MINOT — The town is updating its policies, including allowing employees to work remotely.

Members of the Board of Selectmen began a review of policy updates at their Monday meeting, beginning with remote work.

“As you know, the world has moved towards allowing for work at home” since the COVID-19 pandemic forced many workplaces and schools to close in 2020, Town Administrator Danielle Loring said Tuesday.

Local officials had tasked Loring about a month ago with drafting a policy that would allow for some town employees to work from home. They discussed Monday the draft language for that policy, Loring said.

“Certain salaried staff members would be . . . given cellphones and laptops in order to do work from home. But for the most part, the expectation was that we are a customer service industry so, therefore, we would expect that primarily work will be done in the office, so that we would be there for the residents,” Loring said.

Updates to other employee-related policies will be drafted and discussed in the coming months, with a single vote to adopt all of the proposed policy changes slated for the end of the year, she said.


The next policy to discuss will be maternity leave for staff workers, she said.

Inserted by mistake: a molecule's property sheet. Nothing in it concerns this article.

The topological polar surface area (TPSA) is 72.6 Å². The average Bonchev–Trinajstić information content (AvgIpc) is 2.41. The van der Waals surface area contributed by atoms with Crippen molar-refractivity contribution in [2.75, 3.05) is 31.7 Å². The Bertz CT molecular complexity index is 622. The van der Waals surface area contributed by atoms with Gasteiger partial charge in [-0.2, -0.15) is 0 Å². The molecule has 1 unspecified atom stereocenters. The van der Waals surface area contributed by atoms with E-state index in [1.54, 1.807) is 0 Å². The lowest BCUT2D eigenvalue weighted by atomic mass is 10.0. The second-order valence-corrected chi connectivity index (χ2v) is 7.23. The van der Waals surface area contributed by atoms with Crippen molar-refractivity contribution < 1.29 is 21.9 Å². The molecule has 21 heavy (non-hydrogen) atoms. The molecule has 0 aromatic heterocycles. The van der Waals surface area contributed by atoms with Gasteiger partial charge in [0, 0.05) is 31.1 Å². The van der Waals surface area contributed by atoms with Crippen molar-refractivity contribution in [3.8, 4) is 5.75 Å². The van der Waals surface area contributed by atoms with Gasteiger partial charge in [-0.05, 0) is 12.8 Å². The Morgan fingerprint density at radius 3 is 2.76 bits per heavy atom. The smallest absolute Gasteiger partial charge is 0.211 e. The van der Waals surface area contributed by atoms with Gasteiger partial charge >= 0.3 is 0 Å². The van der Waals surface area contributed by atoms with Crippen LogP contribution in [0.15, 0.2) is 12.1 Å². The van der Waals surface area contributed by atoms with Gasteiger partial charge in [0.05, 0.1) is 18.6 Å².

Selectmen entered executive session for the town administrator’s annual review.

Afterward, they voted to extend Loring’s employment with the town after giving her a positive review, she said.

Loring outlined her goals for the coming year, including continued work on community outreach, finding new ways to diversify the town’s revenues and continuing to work with staff by giving them professional and educational opportunities to support their growth in an effort to ensure “that the town has strong core services for the public,” she said.

In other business, town officials voted to establish a policy that the Town Office would only be available for use for town business or for nonprofit activities. Someone had requested to host a craft fair on the premises, Loring said. That request was denied.

The town Highway Department reported that the bulk of road construction had been completed for the season and that winter preparations are underway.

The town is expected to take delivery of its winter sand purchase by the end of October, Loring said.

She updated the board about how certain state laws have affected the town, such as one that recently went into effect, allowing older Minot homeowners who have lived in Maine for a decade or more to freeze the amount they pay in property taxes. The lost revenue to the town as a result of that law is expected to be reimbursed by the state.

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